The Talmud, after recounting the story of the miracle of the cruse of oil, continues, "The following year these [days] were appointed a Festival with [the recital of] Hallel (Jewish praise, recited on all festivals) and thanksgiving."[1] Since then, the festival of Hanukkah has been celebrated each year, beginning on the 25th of Kislev. During these days, lamentation for the dead and fasting are forbidden, Hallel is recited, and the Menorah is lit.[1]

While lighting the Menorah on Hanukkah was originally established solely to commemorate the miracle of the cruse of oil, after the destruction of the Second Temple, the holiday took on an additional role. It now also serves as a commemoration of the daily lighting of the Menorah in the Temple, and the Temple in general.[citation needed]

Today, the Jewish holiday of Hanukkah lasts eight days to remember, and celebrate, the miracle of the one cruse of oil lasting eight days. One candle is lit on the first night in addition to the shammash, and a candle is added each night. Ultimately, nine candles are lit on the final night of the holiday, including the shammash. Traditionally, after the lighting of the Menorah, Ma'oz Tzur is sung in honor of the holiday. Latkes, among other oily food, are also eaten on Hanukkah in honor of the miracle of the cruse of oil.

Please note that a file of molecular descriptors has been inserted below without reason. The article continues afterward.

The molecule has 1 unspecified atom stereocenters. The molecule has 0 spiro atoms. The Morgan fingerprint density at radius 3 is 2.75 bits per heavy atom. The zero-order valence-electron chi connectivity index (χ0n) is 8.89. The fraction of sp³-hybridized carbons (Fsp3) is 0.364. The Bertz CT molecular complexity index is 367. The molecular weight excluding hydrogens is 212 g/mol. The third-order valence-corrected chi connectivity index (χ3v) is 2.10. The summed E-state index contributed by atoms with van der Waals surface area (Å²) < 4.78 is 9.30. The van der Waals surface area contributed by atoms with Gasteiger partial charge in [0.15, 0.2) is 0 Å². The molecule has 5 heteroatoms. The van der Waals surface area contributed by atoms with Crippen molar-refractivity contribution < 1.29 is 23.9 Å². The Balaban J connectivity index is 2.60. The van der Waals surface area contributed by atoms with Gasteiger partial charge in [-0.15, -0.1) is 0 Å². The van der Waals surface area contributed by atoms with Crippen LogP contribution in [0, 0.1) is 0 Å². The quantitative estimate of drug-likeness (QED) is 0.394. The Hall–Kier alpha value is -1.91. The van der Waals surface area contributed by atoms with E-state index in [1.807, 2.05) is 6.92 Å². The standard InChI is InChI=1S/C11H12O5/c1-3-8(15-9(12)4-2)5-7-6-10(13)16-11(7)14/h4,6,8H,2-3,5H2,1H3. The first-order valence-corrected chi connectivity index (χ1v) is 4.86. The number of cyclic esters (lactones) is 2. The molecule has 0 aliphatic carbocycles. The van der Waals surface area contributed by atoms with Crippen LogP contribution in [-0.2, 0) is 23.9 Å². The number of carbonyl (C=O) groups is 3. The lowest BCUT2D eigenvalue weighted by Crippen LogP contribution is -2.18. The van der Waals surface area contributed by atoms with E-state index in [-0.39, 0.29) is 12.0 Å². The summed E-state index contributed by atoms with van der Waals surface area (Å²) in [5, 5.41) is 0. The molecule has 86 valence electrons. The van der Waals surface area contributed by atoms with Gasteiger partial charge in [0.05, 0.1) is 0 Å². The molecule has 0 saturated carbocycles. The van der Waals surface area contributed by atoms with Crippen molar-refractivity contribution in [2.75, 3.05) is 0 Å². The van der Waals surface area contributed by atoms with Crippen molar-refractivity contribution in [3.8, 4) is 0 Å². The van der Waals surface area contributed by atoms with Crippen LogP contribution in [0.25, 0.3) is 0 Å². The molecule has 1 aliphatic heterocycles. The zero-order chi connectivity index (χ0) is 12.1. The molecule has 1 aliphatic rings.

See also[edit]


  1. ^ A small jar used to hold liquid [1]


  1. ^ a b c d Babylonian Talmud, Tractate Shabbat 21b
  2. ^ "Hanukkah – Holidays – HISTORY.com". HISTORY.com. Retrieved 2016-04-08.
  3. ^ "The Story of Chanukah". www.chabad.org. Retrieved 2016-04-08.
  4. ^ "Ascending in Holiness". www.chaburas.org. Retrieved 2016-04-08.
  5. ^ David Weiss (2019). שמונה מי יודע - אלף תירוצים על קושיית הבית יוסף בנס פך השמן
  6. ^ The Question With 100 Answers
  7. ^ Student, Gil (26 December 2011). "25 Answers for Chanukah". Torah Musings. Retrieved 2016-04-08.